Honolulu Mayor Kirk Caldwell today criticized the State Department of Health for not providing coronavirus testing of more individuals and for rejecting the city’s offers to assist in the effort.
Caldwell said he is supporting the sentiment of approximately 80 medical professionals and other stakeholders who sent a letter to Gov. David Ige pleading with him to persuade the Department of Health to provide more testing, contact tracing and isolating and quarantine policies — and to accept more help doing so.
“It is clear to all of us, at this point, that despite the fact that Honolulu has tried to do testing, contact tracing and isolation, the responsibility lies square in the lap of the Department of Health leadership,” Caldwell said. “And we’ve done about as much as we possibly can.”
The mayor said the state’s failure to expand testing makes it more concerning as the city prepares to allow most retail businesses to reopen, under precautions, next Friday, and possibly restaurants as well toward the end of this month or early next month, he said.
When city officials told DOH that they were intending to move forward with its plans to do more testing, they were told that “if we do this, it could be illegal testing folks who do not have symptoms,” Caldwell said, adding that the agency did not elaborate.
“We’re going to push forward on this,” he said. “We believe that testing, contact tracing and isolation are critical components of putting the public’s health and safety first and foremost as we begin to open up our economy.”
Neither Health Department officials, nor Ige’s Hawaii COVID-19 Joint Information Center were immediately available for comment.
The 46-page letter by the health professionals said there needs to be “more agile, better resourced public health leadership at the state level. We need leaders who will respond rapidly and effectively to outbreaks. They must be empowered to extinguish brush fires quickly and prevent the exponential growth in new cases.”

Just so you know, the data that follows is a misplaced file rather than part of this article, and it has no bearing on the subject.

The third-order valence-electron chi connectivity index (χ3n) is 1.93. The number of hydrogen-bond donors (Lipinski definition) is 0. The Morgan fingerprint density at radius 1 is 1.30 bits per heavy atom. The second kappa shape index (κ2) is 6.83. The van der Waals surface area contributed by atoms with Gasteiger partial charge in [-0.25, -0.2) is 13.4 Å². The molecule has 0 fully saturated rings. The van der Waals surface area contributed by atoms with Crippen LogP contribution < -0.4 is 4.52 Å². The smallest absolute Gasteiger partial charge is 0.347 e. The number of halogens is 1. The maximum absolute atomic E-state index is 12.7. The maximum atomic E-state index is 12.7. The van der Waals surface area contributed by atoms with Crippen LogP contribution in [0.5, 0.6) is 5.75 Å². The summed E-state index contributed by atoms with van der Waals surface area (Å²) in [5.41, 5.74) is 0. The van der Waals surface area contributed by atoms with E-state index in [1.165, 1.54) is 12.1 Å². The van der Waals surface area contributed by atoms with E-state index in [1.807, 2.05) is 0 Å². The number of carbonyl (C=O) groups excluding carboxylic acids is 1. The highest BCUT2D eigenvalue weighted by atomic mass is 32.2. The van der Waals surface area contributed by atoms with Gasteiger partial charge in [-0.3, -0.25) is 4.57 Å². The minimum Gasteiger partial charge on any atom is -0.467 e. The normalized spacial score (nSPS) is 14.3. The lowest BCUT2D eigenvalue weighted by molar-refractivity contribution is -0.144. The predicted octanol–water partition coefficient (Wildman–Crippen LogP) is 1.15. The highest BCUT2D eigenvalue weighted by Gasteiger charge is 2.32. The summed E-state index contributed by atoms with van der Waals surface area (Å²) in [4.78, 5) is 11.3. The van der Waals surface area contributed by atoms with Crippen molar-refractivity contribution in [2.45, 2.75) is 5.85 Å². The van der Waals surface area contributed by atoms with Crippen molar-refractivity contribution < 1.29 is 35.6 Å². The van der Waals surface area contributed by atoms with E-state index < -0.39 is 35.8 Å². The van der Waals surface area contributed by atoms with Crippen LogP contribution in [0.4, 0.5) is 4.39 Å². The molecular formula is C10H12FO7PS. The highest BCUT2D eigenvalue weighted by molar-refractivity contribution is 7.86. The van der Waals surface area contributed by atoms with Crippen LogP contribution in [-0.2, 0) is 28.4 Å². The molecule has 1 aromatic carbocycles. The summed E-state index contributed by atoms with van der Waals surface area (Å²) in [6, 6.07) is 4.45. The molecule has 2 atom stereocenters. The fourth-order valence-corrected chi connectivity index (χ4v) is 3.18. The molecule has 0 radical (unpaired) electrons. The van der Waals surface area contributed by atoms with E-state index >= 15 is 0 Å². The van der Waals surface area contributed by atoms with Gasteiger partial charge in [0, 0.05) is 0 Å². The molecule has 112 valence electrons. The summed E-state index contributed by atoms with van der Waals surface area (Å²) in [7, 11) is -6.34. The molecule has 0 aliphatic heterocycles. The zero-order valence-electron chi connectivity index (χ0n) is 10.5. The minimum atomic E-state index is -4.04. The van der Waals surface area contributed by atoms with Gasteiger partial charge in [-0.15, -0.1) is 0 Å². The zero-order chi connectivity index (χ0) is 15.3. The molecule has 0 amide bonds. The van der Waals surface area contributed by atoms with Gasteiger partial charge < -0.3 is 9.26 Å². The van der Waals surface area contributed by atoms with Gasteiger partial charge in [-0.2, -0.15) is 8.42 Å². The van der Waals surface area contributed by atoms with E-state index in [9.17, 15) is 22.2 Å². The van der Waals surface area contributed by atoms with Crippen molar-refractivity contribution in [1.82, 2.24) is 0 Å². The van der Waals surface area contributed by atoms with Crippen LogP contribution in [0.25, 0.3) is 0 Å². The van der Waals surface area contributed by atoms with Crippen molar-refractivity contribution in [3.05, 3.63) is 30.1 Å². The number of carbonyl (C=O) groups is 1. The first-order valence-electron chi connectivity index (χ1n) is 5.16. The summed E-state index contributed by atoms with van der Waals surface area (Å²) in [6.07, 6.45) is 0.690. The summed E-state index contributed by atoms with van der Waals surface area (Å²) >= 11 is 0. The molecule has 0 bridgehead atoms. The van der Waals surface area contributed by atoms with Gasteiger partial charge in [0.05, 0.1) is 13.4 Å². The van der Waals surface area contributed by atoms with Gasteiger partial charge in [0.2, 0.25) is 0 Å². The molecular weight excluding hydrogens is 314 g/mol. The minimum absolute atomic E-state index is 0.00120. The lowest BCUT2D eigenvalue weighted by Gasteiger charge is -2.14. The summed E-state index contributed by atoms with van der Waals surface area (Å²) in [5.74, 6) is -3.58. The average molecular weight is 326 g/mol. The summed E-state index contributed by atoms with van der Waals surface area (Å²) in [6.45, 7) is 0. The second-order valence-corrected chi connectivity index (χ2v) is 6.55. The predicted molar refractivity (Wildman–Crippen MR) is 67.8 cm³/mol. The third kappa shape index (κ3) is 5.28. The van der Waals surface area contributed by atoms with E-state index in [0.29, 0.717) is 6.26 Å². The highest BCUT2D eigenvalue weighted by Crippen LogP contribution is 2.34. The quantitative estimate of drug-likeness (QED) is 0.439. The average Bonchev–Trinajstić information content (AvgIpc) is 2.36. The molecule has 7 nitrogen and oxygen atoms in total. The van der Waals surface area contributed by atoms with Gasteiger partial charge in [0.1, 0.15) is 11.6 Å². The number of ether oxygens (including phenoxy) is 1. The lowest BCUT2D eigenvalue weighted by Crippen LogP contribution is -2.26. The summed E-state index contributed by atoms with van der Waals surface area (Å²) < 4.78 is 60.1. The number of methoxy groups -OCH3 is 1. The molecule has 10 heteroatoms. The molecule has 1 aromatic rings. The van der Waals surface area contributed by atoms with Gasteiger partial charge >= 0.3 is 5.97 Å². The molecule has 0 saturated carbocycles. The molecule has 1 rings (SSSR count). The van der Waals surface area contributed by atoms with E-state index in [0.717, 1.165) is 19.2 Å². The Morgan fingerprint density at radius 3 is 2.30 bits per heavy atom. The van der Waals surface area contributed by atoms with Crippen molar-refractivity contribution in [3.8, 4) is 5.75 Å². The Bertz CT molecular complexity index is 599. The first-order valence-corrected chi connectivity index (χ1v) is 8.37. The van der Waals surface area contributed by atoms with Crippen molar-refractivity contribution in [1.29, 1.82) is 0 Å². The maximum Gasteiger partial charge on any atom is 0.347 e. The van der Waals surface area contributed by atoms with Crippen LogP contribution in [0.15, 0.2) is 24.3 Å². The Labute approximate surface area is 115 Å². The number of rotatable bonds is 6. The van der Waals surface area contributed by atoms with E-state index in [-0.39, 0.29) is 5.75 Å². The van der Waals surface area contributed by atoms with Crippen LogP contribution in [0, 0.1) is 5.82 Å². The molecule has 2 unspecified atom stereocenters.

More robust but appropriately targeted testing” is the key to controlling the spread of the coronavirus, the letter said.
“We need to continue to increase capacity for testing in three sectors: state lab, hospital labs and private labs,” the letter said. “The state will need all the help it can get and should encourage all hospitals and private physician groups to provide more testing and provide more results to the DOH system.”
Because now there is good evidence that a significant number of people testing positive have no symptoms, “DOH should do representative sampling of populations throughout the state to get a feel for prevalence of the virus in the community as the epidemic progresses,” the letter said. “This could be active surveillance instead of merely relying on passive samples submitted through (the) influenza screening system.”
Additionally, there needs to be more rapid and thorough contact tracing; more effective isolation and quarantine; special plans for “high density housing groups” including the homeless, multigenerational families and all private care and nursing facilities; more encouragement of people to use face masks when out in public; and “better community outreach with more messaging to win buy-in of the community,” the letter said.
Mayor Kirk Caldwell is holding a press conference to discuss the latest updates on the coronavirus outbreak in Hawaii.
Watch the livestream video above.